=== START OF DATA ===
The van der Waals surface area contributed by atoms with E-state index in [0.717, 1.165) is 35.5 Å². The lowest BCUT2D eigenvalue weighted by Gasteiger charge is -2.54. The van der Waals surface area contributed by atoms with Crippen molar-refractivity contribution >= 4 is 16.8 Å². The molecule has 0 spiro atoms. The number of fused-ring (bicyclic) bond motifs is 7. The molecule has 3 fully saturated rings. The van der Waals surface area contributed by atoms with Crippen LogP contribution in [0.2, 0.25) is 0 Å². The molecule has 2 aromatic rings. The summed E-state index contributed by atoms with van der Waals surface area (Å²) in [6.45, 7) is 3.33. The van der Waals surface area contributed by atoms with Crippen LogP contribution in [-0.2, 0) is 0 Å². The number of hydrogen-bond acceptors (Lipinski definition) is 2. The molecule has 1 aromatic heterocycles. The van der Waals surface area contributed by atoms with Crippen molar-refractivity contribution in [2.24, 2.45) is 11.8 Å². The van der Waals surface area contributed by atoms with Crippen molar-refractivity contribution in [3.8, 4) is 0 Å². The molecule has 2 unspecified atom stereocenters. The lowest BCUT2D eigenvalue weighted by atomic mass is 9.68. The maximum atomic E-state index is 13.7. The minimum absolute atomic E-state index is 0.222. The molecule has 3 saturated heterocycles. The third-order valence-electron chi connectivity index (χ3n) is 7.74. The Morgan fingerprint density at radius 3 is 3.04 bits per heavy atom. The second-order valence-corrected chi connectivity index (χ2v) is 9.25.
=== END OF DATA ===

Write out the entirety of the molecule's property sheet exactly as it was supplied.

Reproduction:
The van der Waals surface area contributed by atoms with E-state index in [0.717, 1.165) is 35.5 Å². The lowest BCUT2D eigenvalue weighted by Gasteiger charge is -2.54. The van der Waals surface area contributed by atoms with Crippen molar-refractivity contribution >= 4 is 16.8 Å². The molecule has 0 spiro atoms. The number of fused-ring (bicyclic) bond motifs is 7. The molecule has 3 fully saturated rings. The van der Waals surface area contributed by atoms with Crippen LogP contribution in [0.2, 0.25) is 0 Å². The molecule has 2 aromatic rings. The summed E-state index contributed by atoms with van der Waals surface area (Å²) in [6.45, 7) is 3.33. The van der Waals surface area contributed by atoms with Crippen LogP contribution in [-0.2, 0) is 0 Å². The number of hydrogen-bond acceptors (Lipinski definition) is 2. The molecule has 1 aromatic heterocycles. The van der Waals surface area contributed by atoms with Crippen molar-refractivity contribution in [2.24, 2.45) is 11.8 Å². The van der Waals surface area contributed by atoms with Crippen molar-refractivity contribution in [3.8, 4) is 0 Å². The molecule has 2 unspecified atom stereocenters. The lowest BCUT2D eigenvalue weighted by atomic mass is 9.68. The maximum atomic E-state index is 13.7. The minimum absolute atomic E-state index is 0.222. The molecule has 3 saturated heterocycles. The third-order valence-electron chi connectivity index (χ3n) is 7.74. The Morgan fingerprint density at radius 3 is 3.04 bits per heavy atom. The second-order valence-corrected chi connectivity index (χ2v) is 9.25.